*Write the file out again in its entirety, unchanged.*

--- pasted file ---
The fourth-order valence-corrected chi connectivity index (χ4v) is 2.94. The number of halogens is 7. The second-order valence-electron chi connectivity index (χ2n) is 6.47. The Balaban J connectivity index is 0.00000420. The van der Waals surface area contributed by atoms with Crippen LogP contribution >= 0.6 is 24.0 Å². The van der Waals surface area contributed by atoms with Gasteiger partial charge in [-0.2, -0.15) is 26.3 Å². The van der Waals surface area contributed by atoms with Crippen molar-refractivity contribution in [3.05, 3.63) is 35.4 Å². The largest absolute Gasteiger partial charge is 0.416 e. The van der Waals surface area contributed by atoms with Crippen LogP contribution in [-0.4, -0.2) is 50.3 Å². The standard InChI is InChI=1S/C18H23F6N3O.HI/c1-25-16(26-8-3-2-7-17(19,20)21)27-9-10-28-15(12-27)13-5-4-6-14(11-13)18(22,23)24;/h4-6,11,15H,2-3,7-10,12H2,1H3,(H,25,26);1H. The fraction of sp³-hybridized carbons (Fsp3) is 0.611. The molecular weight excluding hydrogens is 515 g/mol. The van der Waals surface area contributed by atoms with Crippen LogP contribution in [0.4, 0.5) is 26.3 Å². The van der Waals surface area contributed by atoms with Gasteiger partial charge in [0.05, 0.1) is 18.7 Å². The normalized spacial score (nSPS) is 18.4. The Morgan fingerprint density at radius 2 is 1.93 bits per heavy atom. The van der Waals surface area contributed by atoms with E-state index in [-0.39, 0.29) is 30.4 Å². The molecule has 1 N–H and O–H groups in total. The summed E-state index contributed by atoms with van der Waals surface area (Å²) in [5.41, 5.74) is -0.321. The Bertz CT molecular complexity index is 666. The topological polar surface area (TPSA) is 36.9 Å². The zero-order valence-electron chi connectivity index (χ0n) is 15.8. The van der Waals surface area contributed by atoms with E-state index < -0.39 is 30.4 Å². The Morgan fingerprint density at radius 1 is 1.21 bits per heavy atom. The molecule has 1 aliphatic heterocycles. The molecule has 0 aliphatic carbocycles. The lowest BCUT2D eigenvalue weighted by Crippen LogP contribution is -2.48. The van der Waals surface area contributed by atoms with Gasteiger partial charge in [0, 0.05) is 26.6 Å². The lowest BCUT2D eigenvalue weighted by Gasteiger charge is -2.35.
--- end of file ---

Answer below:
The fourth-order valence-corrected chi connectivity index (χ4v) is 2.94. The number of halogens is 7. The second-order valence-electron chi connectivity index (χ2n) is 6.47. The Balaban J connectivity index is 0.00000420. The van der Waals surface area contributed by atoms with Crippen LogP contribution >= 0.6 is 24.0 Å². The van der Waals surface area contributed by atoms with Gasteiger partial charge in [-0.2, -0.15) is 26.3 Å². The van der Waals surface area contributed by atoms with Crippen molar-refractivity contribution in [3.05, 3.63) is 35.4 Å². The largest absolute Gasteiger partial charge is 0.416 e. The van der Waals surface area contributed by atoms with Crippen LogP contribution in [-0.4, -0.2) is 50.3 Å². The standard InChI is InChI=1S/C18H23F6N3O.HI/c1-25-16(26-8-3-2-7-17(19,20)21)27-9-10-28-15(12-27)13-5-4-6-14(11-13)18(22,23)24;/h4-6,11,15H,2-3,7-10,12H2,1H3,(H,25,26);1H. The fraction of sp³-hybridized carbons (Fsp3) is 0.611. The molecular weight excluding hydrogens is 515 g/mol. The van der Waals surface area contributed by atoms with Crippen LogP contribution in [0.4, 0.5) is 26.3 Å². The van der Waals surface area contributed by atoms with Gasteiger partial charge in [0.05, 0.1) is 18.7 Å². The normalized spacial score (nSPS) is 18.4. The Morgan fingerprint density at radius 2 is 1.93 bits per heavy atom. The van der Waals surface area contributed by atoms with E-state index in [-0.39, 0.29) is 30.4 Å². The molecule has 1 N–H and O–H groups in total. The summed E-state index contributed by atoms with van der Waals surface area (Å²) in [5.41, 5.74) is -0.321. The Bertz CT molecular complexity index is 666. The topological polar surface area (TPSA) is 36.9 Å². The zero-order valence-electron chi connectivity index (χ0n) is 15.8. The van der Waals surface area contributed by atoms with E-state index < -0.39 is 30.4 Å². The Morgan fingerprint density at radius 1 is 1.21 bits per heavy atom. The molecule has 1 aliphatic heterocycles. The molecule has 0 aliphatic carbocycles. The lowest BCUT2D eigenvalue weighted by Crippen LogP contribution is -2.48. The van der Waals surface area contributed by atoms with Gasteiger partial charge in [0, 0.05) is 26.6 Å². The lowest BCUT2D eigenvalue weighted by Gasteiger charge is -2.35.